Much has been written and debated on lone mothers. However little has been discussed about non-resident fathers. Absent Fathers is part of a growing literature on men and masculinities and takes this debate further. Drawn from one of the best social policy units in the UK and results from the current ESRC Programme on Population and Household Change, it will provide a text for undergraduates in social policy and should also be important for professionals concerned with family breakdown and child support.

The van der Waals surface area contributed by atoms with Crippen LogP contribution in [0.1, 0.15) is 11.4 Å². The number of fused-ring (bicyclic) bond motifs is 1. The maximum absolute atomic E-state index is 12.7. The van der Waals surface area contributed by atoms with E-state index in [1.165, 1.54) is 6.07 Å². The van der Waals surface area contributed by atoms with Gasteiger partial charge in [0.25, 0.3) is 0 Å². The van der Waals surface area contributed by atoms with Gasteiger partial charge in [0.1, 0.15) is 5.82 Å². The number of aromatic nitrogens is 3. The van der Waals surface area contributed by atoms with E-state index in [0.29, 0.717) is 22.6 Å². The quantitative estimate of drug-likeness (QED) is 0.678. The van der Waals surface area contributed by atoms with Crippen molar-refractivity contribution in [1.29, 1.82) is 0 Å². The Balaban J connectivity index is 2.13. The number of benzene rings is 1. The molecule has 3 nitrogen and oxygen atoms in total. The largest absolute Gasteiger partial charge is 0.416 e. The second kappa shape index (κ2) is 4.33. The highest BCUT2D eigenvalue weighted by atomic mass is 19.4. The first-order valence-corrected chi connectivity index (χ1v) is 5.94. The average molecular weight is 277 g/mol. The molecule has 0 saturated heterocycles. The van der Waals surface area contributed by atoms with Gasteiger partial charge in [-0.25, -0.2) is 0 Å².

""While it has become a favorite pasttime of the media and political groups to criticize men who live apart from their children, the authors try to take a more fair and in-depth examination of the phenomenon of absent fathers. . . [they] conclude by suggesting that those who would condemn so-called 'deadbeat dads' consider the emotional and moral turmoil of those men who have the misfortune of living apart from their children." --Journal of Social Work Education, Fall 2000."